So because of this, I started to consider the alternative. I looked at the Mac Mini M1 and thought to myself “this computer is going to cost me 800-900$ brand new and work out of the box. Why would I not try that first instead of paying 1,500$ for something that isn’t going to be worth as much in 3 years?”
Again, I thought to myself “why not” and tried the Mac Mini M1.
And that’s when I figured out why people are Apple fanboys. I won’t go into the details of why in this article, but I will talk about that more this week.
This device was everything I was looking for, and it handled content like a beast. There were of course some difficulties, but I was starting the love the clean interface, the direct integration to my phone, and the surprising amount of customization I was able to apply to my Mac.
Eventually, I got a Mac for work as well, as I am now the Mac subject matter expert. I have found myself more and more inclined to use a Mac as it has features I can’t seem to move away from. I’ve tried to move back to Windows 11, but I just can’t seem to do it.
What I Love About macOS
Briefly, here are some features I LOVE in Mac that make it hard to consider going back:
- Direction integration with my iPhone. This list is endless and I probably could make a whole article on this.
- Spotlight search and tools like it to make my Mac painlessly easy to search.
- I can set my phone down and run everything from my computer if I want: iMessage, Facetime, Notes, calendar events, etc.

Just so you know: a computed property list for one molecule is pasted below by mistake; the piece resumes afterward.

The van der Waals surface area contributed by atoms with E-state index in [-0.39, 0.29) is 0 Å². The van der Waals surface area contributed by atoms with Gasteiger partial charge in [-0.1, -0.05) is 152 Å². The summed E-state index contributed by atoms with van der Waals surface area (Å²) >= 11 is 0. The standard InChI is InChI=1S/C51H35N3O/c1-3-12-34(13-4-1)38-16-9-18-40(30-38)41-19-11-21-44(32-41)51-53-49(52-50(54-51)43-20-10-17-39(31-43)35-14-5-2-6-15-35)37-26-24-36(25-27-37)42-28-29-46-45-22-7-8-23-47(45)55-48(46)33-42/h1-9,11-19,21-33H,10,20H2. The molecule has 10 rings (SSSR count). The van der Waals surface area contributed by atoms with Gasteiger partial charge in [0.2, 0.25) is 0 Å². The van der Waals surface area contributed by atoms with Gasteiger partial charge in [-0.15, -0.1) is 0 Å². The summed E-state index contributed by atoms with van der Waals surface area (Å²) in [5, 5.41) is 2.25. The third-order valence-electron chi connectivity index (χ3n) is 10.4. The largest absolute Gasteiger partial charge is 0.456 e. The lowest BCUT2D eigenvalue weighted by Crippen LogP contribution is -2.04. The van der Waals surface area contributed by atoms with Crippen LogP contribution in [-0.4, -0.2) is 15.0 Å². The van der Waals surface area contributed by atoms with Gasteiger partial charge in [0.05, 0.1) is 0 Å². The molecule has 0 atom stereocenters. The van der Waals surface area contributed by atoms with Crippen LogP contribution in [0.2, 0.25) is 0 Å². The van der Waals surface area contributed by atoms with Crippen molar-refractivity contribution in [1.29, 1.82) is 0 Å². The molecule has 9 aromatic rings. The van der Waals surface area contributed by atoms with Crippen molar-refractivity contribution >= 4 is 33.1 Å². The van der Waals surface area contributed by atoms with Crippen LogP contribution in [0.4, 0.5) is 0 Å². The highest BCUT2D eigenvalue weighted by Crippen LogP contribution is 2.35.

- No ads.
- Simplistic User interface. It starts bare bones to start, but I’ve actually found it more customizable than Windows.
- Runs smoother.
- Easy updates (and the absence of Windows update)
- Unix-based operating system.
- Better built-in tools that I’ve found very useful, such as screenshots, video recording etc.
- STILL CAN RUN WINDOWS IN PARALLELS or VMWARE HORIZON. (Windows can’t run macOS, but Macs can run Windows).
Deeper in the “Walled Garden”
Since I’ve switched, I’ve gone even farther than just the iPhone and Mac system. I’ve also switched my Smart home to Homekit, and gotten an Apple Watch, and an Apple TV for my TVs. I have found that the more I buy into the Apple ecosystem, the better the experience can be.
I plan on sharing more in the future, and convincing you WHY I think macOS is better for most people. I’ve found it to be the best user experience for me in my personal life and work, and I want others to be able to start using it as well (and find it just as useful).